Summary: Men need the Church, but more important - The Church needs the men. The presence of enthusiastic men is one of the surest predictors of Church health - Growth - Giving -- Expansion. Meanwhile, a man shortage is a sure sign of congregational paralysis
Dr. Wayne A. Lawson
Senior Pastor, Perfected Praise Worship Center
Oklahoma City, OK
Preached at Mt. Moriah Baptist Church
El Reno, OK – Annual Men’s Day Service
Sunday, June 27, 2010 – 3:00 p.m.
TITLE: UNTIL THE MEN COME BACK
SCRIPTURE: I SAMUEL 30:1-10
To the Angel of this House and the membership of Mt. Moriah Baptist Church, thank you for thinking of PPWC during this Annual Men’s Day Service. As a new ministry in the Southwest side of OKC, we have been tremendously blessed of the Lord. We have all been blessed until this point in our Worship Experience and I am sure that the Holy Spirit will take us just a little bit higher. I must admit when I viewed this topic and tied it to the scripture text, I immediately felt challenged as to where do we go from here. I am a firm believer that when God’s people pray and the Lord presents you with a thought and a corresponding text for examination that the preacher should honor that. Knowing your Pastor as I do, I am sure that you, my Brothers of Mt. Moriah, have spent ample time in prayer and have heard from the Lord as to this Text and Thought. And the Word should be encouraging and uplifting to you today.
This is a challenging text, yet there is a two-fold point as we lift up and encourage the Brothers this afternoon. So let’s examine this thought – Until the Men Come Back. We must admit that there is a falling away of men in the Church and this is an age old problem. Churches from England to Europe to Everglades to El Reno are all asking the same question: Where are the Men?
• Women comprise more than 60% of the adults in the typical worship service in America
• Some overseas congregations report ten women for every man in attendance
• Volunteer ranks are heavily female
Men need the Church – but more important -- The Church needs the men. The presence of enthusiastic men is one of the surest predictors of Church health - Growth - Giving -- Expansion. Meanwhile, a man shortage is a sure sign of congregational paralysis and decline. So we need to address this important thought this afternoon - Until the Men Come Back.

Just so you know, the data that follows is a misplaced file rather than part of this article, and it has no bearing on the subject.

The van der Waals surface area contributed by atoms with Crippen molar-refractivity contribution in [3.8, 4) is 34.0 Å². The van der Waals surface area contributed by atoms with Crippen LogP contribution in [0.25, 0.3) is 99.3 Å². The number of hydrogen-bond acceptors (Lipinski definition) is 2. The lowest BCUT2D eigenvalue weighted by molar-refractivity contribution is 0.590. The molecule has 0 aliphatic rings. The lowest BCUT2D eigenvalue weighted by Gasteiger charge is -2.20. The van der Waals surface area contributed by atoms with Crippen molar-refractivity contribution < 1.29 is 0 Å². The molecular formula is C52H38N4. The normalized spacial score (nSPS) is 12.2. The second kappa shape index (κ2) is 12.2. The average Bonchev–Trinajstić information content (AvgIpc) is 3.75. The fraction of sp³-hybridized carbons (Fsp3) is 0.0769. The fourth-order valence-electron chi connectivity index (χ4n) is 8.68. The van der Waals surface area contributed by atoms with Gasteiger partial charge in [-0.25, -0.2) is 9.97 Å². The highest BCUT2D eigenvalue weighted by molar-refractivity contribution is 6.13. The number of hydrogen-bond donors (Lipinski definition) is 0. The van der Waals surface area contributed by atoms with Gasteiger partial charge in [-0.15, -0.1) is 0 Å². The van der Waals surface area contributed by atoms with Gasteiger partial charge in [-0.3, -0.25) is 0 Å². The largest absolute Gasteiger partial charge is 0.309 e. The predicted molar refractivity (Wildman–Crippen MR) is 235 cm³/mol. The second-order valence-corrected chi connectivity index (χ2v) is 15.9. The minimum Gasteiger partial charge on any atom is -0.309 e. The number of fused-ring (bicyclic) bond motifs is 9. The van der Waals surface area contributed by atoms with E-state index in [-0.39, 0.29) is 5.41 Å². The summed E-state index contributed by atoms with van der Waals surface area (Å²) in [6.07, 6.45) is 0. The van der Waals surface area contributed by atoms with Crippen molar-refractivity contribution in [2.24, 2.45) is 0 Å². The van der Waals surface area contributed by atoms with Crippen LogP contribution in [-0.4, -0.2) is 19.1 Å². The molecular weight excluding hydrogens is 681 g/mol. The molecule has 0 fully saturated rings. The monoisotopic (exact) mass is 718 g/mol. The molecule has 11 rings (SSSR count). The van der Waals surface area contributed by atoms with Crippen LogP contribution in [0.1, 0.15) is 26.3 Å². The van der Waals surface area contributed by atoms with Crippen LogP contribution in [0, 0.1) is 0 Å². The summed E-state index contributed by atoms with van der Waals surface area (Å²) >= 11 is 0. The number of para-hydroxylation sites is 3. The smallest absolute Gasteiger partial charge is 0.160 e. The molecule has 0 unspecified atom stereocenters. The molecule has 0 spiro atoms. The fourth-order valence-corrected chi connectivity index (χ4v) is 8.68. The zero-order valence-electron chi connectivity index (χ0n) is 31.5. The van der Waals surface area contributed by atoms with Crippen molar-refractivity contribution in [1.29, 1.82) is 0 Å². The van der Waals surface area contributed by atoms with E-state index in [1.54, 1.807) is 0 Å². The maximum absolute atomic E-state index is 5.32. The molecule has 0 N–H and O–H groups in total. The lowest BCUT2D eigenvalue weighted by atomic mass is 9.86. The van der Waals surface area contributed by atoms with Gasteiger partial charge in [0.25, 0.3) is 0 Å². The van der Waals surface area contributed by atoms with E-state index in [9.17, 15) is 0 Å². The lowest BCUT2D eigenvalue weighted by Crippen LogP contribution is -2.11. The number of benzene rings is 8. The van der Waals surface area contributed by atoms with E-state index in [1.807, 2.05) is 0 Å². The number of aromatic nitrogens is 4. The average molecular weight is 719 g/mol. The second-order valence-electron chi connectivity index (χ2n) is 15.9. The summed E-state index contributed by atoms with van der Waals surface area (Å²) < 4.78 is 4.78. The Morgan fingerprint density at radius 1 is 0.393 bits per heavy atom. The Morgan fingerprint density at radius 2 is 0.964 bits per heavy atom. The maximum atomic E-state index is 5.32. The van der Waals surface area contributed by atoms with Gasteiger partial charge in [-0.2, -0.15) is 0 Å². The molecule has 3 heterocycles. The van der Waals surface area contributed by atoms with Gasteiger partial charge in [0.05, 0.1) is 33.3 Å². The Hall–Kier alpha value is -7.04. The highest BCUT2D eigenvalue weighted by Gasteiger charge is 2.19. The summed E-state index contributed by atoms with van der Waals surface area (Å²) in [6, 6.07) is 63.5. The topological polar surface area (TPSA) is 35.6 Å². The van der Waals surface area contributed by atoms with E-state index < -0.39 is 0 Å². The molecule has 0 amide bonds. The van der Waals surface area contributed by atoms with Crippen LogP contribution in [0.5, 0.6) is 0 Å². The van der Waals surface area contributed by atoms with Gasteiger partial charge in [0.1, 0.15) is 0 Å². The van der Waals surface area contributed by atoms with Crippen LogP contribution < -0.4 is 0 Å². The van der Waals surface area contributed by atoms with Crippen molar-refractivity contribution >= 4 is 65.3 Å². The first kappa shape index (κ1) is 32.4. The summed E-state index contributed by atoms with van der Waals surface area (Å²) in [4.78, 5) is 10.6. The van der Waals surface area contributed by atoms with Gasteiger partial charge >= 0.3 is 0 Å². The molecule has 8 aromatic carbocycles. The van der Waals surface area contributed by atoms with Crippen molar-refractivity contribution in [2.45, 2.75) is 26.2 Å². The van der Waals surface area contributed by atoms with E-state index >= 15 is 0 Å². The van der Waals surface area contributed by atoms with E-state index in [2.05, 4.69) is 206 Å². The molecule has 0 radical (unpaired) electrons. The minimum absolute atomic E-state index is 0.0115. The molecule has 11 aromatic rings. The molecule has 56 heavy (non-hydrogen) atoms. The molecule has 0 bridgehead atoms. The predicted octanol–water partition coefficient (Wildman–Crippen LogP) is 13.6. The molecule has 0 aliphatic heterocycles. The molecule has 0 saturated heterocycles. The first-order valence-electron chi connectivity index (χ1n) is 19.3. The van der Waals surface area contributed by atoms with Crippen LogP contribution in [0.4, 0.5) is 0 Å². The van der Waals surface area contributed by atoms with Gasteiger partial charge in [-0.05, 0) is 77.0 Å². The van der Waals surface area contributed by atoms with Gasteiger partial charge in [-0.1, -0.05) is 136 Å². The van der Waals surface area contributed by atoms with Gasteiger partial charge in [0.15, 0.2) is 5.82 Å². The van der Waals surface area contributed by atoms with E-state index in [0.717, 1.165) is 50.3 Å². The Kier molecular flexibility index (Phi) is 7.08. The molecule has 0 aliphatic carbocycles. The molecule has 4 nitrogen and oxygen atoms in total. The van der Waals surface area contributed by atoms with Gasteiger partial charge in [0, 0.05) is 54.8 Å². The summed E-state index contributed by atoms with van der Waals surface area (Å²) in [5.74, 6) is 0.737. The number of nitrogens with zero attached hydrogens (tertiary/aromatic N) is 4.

We find King David at a point in his life that we don’t like to preach about, matter of fact most of us are unfamiliar with. There are some silent years that we try to sweep underneath the carpet as it pertains to this great King. This is where we find David in our text read in your hearing. We find David in this 30th Chapter of I SAMUEL living among the Philistines in a village called Ziklag. David, his family, and his followers have been there for the past 16-months. The constant enemy of Israel was now the temporary hometown of David. For the past 16-months David is hiding out. We wonder who is he hiding out from - the Lord. It is highly significant to note at this point that there are no recorded prayers or psalms by David during this time period. God was no longer a high priority in David’s life.
David and his men had partnered and were fighting alongside of the Philistines. However; the Philistine Generals did not trust him. They had moved closer to attacking Israel and it was at this point that David and his men had been released by the Philistine Generals and told to return home to Ziklag. David and his men reached Ziklag on the third day. Now the Amalekites had already raided Ziklag. They had attacked it and burned it, and had taken captive the women and all who were in it, both young and old. They killed none of them, but carried them off as they went on their way.
On the Third Day – indicates that David and his men covered about 25-Miles a day on the march South from Aphek to Ziklag, where they would have arrived tired - hungry – and expecting all the comforts for a welcome home celebration. While David and his men were to the north trying to join the Philistine army, their own city of Ziklag was unguarded. The opportunistic Amalekites took advantage of the defenseless city, attacked it, and burned it to the ground.
So David and his men came to the city: As they came within a few miles of their city, the hearts of David and his men must have brightened. They were discouraged that they hadn't been allowed to fight with the Philistines; they are soldiers, and soldiers want to fight! But at least they knew they were coming home, and home meant all their familiar surroundings, and all their families. But that bright thought quickly turned black as night. And there it was, burned with fire: Even off in the distance they could see something was wrong. Smoke rose from their city, but it wasn't the smoke of cooking fires. It was too much smoke for that, and the smoke was too black. They wondered why no one had come to greet them afar off - where were their wives and children? Weren't they glad to see them? But when they came to the city and saw it was a ghost town, a pile of burned rubble, with no voice of the survivors, it seemed that everything was lost.